I am proud that my 15 minute a mile pace last April has improved to about a 11:30 minute mile... but when my friend who had long finished her 10K saw me about to start my final loop, she asked if she could join me.   I was grateful for the company as my legs were wobbly like a thanksgiving jello mold and I wasn't sure if i was going to make it... Much less stay upright.  I had taken a spill two days before the race and had road rash on my knee, elbow and both palms.  I didn't want to biff it again.

Well, she wasn't going to let me take a leisurely stroll.  She kept just a step ahead of me, hollering back at me how many more minutes I was from the finish at this pace.  Okay.  That was helpful.  I can't keep this up for a lifetime, but i can keep doing this for one more minute and 28 more seconds.  We passed her husband who volunteered to take race photographs.  On that final loop, I didn't even look his way to smile... much less exert any extra energy to wave.  I asked between puffs if I threw up if we could slow down.  My friend said something about waiting to vomit after the finish line.
 She's a beast!  

Well, I ran a 10:52 minute mile for that final loop.  I'll take it.  :D  

As I crossed the finish line, she grabbed my turkey costume for me, so I got to carry him across the finish.  Poor thing missed out on 2.5K of the race, but he finished too.
 
If you are looking to do this event in the future, packet pick up was three days and open for 7 hours.  So it was relatively easy to beat the lines on race day to get your bib.

Uberthons also had a second bib that racers could write what they were thankful for and pin to their backs.  I enjoyed seeing the ones that I could as people passed me.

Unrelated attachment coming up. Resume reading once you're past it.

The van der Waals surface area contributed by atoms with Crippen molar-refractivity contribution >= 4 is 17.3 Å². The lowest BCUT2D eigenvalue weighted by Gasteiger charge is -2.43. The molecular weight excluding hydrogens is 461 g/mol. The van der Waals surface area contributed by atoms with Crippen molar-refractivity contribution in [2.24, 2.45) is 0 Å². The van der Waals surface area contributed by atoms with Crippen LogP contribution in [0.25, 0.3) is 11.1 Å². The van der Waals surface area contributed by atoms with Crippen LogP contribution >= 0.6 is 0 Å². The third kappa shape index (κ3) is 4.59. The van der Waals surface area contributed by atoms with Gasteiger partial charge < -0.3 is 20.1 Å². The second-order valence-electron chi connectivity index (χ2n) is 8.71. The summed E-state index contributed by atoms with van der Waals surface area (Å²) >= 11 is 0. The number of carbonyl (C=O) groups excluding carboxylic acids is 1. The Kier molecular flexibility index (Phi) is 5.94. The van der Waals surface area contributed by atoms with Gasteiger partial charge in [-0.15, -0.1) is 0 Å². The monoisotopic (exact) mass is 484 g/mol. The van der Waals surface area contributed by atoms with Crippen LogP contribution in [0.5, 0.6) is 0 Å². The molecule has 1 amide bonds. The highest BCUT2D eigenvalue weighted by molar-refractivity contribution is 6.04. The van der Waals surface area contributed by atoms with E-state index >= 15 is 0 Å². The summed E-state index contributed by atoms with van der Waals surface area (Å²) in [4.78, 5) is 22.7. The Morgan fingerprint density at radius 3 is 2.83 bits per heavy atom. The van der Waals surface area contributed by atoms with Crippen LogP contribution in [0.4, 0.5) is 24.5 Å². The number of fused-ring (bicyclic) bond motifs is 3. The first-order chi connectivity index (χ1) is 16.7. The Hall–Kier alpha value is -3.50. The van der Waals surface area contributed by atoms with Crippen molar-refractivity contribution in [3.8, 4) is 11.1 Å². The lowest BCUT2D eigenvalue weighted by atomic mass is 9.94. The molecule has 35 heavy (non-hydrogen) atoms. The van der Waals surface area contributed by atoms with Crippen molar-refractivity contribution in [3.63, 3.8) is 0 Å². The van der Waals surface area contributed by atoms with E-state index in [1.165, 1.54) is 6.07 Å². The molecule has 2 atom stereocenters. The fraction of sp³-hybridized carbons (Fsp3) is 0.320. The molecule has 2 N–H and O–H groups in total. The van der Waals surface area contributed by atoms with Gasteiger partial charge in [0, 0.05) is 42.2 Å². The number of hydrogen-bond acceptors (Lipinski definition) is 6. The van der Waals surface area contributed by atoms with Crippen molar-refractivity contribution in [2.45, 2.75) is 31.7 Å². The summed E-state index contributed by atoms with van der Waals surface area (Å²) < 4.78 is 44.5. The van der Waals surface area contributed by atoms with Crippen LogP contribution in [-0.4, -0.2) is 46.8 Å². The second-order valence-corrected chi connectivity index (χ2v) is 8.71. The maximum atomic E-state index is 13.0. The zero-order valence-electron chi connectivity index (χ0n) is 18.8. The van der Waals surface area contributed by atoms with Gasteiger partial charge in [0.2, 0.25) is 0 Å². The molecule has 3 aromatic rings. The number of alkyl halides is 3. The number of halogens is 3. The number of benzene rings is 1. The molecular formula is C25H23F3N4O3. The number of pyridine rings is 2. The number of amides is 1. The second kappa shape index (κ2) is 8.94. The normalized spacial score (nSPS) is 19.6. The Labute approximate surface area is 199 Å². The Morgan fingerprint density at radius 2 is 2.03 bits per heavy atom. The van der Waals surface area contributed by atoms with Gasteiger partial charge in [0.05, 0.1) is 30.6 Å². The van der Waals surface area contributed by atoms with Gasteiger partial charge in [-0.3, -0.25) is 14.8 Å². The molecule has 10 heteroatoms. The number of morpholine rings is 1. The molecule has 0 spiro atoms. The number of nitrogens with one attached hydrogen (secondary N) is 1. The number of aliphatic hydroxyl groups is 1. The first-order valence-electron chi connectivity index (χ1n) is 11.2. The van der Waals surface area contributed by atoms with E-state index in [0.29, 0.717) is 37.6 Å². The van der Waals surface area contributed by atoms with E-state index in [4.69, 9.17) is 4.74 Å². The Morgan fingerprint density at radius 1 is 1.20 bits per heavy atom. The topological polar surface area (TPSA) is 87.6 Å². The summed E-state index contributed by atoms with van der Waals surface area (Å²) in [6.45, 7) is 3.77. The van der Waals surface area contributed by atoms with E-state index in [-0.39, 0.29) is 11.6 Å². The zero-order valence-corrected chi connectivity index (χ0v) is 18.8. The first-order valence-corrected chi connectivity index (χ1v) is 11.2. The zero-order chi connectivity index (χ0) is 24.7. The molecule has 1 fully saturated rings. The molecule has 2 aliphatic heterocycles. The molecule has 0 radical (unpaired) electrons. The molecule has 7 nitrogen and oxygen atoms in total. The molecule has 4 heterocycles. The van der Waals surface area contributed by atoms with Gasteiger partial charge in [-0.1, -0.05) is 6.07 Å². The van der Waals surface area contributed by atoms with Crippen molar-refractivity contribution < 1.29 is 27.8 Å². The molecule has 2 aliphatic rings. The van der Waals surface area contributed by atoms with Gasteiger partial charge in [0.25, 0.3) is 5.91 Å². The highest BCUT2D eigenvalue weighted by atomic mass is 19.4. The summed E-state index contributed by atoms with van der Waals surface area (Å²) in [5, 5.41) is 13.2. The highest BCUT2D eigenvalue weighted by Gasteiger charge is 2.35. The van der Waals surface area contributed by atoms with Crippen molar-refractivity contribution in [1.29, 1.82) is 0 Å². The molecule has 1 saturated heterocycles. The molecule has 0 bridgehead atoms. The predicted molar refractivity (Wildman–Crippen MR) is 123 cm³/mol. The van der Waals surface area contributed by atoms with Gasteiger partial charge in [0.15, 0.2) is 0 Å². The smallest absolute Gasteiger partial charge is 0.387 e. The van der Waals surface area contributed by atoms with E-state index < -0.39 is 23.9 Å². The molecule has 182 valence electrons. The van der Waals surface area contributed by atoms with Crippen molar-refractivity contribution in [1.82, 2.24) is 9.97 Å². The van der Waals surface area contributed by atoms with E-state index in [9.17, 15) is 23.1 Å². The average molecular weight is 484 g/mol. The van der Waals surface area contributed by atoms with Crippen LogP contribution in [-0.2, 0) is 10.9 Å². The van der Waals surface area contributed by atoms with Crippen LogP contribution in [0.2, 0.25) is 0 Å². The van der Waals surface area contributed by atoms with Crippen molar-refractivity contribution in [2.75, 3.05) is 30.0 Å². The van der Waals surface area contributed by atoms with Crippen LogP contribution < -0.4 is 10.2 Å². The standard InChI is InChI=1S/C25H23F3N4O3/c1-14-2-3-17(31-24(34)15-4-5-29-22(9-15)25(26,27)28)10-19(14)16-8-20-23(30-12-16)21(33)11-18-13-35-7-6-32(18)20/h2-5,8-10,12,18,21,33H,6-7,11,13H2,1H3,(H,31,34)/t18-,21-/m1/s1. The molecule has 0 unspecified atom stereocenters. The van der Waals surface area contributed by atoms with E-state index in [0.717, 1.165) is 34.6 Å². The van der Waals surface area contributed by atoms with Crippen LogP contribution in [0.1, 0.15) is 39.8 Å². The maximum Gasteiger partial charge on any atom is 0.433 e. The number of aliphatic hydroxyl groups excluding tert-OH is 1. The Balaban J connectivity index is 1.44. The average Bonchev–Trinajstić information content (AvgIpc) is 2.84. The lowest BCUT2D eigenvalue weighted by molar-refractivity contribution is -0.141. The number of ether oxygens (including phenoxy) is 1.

Race photos (as of this writing) are still being edited but will be offered for a reasonable price of $5.  It's 4 days post race, but it's also important to remember that the photographer is a volunteer with a full time job too.  (After volunteering at three different races, I have a totally new perspective how much a race is held together by volunteers.)

The crowd is HUGE and very friendly.  There were more than 1,200 participants. I did get pushed once by a "very serious" athlete who was probably pissed that this wide turkey butt was blocking his path to a PR... but I didn't stumble to the asphalt and scrape my knees, so no harm done.  My crazy swinging pilgrim's legs kicked a little girl as I passed and I apologized profusely to her... but I don't think she even noticed.  

The bling is not to be messed around with!  1/4" thick and very heavy, the medal is beautiful.  I also won a grey fleece blanket for my turkey getup.  :)

It was a great morning.  (And day 18 of my Holiday running streak!)

What did you do for Thanksgiving?




2 comments:

  1. I actually volunteered for a race =) Besides that the day was just spent at my sister in laws, she is kind enough to share her day with us.

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    1. Awesome! Volunteers are amazing and don't get told "thank you" enough!! Thanks for freezing out there to keep us all safe and help the event run smoothly. :)